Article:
The vanquisher and the vanquished: Tony Abbott and Kevin Rudd
by Julia Robinson
At last the dust has settled after the federal election. During the campaign we heard arguments, promises, accusations, assertions, rebuttals, and speeches from our politicians, all couched in language designed to influence the way Australians vote. And we heard and read even more commentary from broadcasters, journalists and social media commentators on the election. This week we look at the memorable words and phrases—some Australian, some not—that were associated with Election 2013. Continue reading →
Early this year in a cabinet reshuffle the former Prime Minister Julia Gillard appointed Mike Kelly, the federal member for Eden–Monaro, as the Minister for Defence Materiel. It is a relatively new Ministry, created in 2010, responsible for military equipment and supply. Minister Kelly is in charge of the Defence Materiel Organisation (DMO), part of the Department of Defence. The DMO currently lists among its ‘acquisition projects’ such things as armoured vehicles, communications and missile defence systems, aircraft, amphibious vehicles, and helicopters.
Mike Kelly is sworn in as Minister for Defence Materiel, February 2013.
‘Defence Materiel’—really? —asked one of our correspondents. Isn’t this just a pretentious French way to spell material? Well, apparently not, we discovered; it has a particular meaning in a military context. Continue reading →
Sometimes dictionary-makers change their minds about the origin of a word, given access to evidence that is new, or newly available. This happened to us recently at the Australian National Dictionary Centre, when a journalist contacted us to ask about the origin and meaning of the Australian phrase to have the wood on. To have the wood on(also to get the wood on) means ‘to have an advantage over (someone)’, and it is used in both Australia and New Zealand.
Noosa gets the wood on Caloundra.
‘Two out of three ain’t bad was the result from Shark Park on Sunday. The Kawana Dolphins are usually very strong in all grades, but Caloundra had the wood on them this time.’ (Caloundra Weekly, 9 May, 2013) Continue reading →
Australia’s love affair with ‘proper’ coffee means that a teaspoon of instant coffee in a cup of boiling water no longer satisfies us as it did twenty-five years ago. We now prefer to drink espresso-based coffees such as cappuccino, caffè latte, short black, flat white, ristretto, or macchiato. We’ve come a long way; back in 1990 a North Sydney coffee lounge placed a classified ad for staff that read in part: ‘If you know the difference between a flat white and a Capuccino ring me’ (Sydney Morning Herald, 7 July).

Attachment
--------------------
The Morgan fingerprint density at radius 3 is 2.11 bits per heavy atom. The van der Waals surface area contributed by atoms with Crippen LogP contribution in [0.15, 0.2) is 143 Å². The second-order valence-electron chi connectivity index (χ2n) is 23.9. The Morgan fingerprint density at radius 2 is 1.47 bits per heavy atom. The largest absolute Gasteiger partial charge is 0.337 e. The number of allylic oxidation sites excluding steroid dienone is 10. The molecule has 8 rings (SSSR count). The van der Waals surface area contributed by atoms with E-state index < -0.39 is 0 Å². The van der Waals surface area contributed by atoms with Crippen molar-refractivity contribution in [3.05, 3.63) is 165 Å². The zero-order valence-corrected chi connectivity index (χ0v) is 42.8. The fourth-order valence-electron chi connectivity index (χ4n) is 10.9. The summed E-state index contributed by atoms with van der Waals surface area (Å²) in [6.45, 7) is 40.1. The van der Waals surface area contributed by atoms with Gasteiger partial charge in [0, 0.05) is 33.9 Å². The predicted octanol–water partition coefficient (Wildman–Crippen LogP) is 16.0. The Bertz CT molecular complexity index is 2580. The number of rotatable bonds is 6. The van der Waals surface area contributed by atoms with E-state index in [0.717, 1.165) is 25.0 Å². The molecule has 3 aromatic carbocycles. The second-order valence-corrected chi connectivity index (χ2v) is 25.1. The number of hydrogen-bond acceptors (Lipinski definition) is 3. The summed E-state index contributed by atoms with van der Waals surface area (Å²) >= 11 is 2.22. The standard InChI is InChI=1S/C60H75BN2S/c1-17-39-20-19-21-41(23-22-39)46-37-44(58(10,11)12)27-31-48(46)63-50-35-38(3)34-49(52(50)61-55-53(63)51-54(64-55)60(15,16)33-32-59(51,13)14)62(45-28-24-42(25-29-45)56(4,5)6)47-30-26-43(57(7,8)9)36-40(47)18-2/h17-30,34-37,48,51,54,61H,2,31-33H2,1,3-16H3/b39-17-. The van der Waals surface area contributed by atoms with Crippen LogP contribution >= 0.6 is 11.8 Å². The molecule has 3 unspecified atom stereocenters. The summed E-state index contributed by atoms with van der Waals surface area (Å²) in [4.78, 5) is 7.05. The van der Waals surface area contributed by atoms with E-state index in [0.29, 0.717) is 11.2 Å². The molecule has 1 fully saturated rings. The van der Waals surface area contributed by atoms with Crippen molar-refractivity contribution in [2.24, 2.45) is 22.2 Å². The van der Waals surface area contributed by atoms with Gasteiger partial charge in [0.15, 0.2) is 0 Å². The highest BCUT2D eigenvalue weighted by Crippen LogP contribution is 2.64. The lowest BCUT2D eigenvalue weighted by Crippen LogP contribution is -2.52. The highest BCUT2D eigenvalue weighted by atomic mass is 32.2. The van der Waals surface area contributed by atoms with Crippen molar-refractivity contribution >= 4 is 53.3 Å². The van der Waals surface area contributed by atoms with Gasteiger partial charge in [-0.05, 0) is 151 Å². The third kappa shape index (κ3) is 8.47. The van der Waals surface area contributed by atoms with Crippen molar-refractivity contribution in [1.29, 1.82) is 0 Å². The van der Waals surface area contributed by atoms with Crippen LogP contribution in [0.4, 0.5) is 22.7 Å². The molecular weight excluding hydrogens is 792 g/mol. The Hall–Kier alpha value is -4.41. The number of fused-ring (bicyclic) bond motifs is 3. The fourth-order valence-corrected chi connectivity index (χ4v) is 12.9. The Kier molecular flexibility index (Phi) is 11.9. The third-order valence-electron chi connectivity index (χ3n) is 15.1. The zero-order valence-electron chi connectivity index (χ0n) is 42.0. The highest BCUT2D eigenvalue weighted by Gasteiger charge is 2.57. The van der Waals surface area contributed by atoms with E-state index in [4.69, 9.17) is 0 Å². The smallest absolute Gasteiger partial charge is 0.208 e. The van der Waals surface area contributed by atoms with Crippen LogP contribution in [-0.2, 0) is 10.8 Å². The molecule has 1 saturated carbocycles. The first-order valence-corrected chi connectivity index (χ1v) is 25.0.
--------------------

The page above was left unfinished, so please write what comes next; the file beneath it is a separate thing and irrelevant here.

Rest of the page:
The surprising and important fact that most Australians do not know is that there are almost 140 species of freshwater crayfish in Australia. (Susan Lawler, The Conversation, 4 February 2013)
Fishing for yabbies (freshwater crayfish) is a happy childhood memory for many Aussie kids living near a dam or creek. The traditional technique is to bait a length of string with a piece of fresh meat, lower it into the water, wait for the yabby to latch on with its claws, and then pull up the string. Yabbies make delicious eating, and are also used as fishing bait.
This week we celebrate the birthday of Mem Fox (born 5 March 1946), Australian writer of children’s books. She is the author of such favourite picture books as Koala Lou, Wilfrid Gordon McDonald Partridge, and Wombat Divine, but the book that made her a household name is her first book, Possum Magic, the runaway bestseller that has sold several million copies since it was published in 1983. It is the tale of possums Hush and Grandma Poss, who leave their bush home to find a cure for Hush’s magic invisibility. Continue reading →
Tasmanian convict Bill Thompson in leg irons and convict uniform, 1870s. Image source: State Library of Tasmania
Following on from Mark Gwynn’s recent blog on pube, this week I will take a look at public servant. When I have talked about my work on Convict Words: the Language of Colonial Australia (OUP, 2002), it has always been a source of some amusement (especially for us Canberrans) that public servant was first used to refer to a convict assigned to public labour or work for the government. It was first recorded in 1797, and by 1812 was being used to refer to a (free) member of the public service (civil service). Continue reading →
At the Australian National Dictionary Centre we have been tweeting for nearly a year (@ozworders) about Australian words and language, with forays into history, literature, and popular culture. We enjoy our interactions in the Twittersphere, and it’s always a good day when we attract new followers. Last week we tweeted on the occasion of the birthday of children’s author May Gibbs, and we were delighted when two famous Australians chose to follow us: Snugglepot and Cuddlepie, the gumnut babies themselves. They tweet (@MayGibbsNutcote) from Nutcote, the heritage-listed house (now a museum) in Sydney’s Neutral Bay, designed and built for May Gibbs in the 1920s. Continue reading →
In a twist on the usual Sydney–Melbourne rivalry (aka Sin City vs Bleak City), Sydneysiders have begun to notice the effects of a distinctly Melbourne influence on their Harbour City. It’s known as theMelbournisation of Sydney, a trend in urban development:
TheMelbournisation of Sydney has been most evident in the past 10 years. We’ve made our restaurants feel like basements, turned the lights down to Euro-Melburnian dimness, lobbied the government to get small bar licences, and allowed our Italians to cook Tuscan and Ligurian instead of Leichhardtian. (Sydney Morning Herald, 24 July 2010) Continue reading →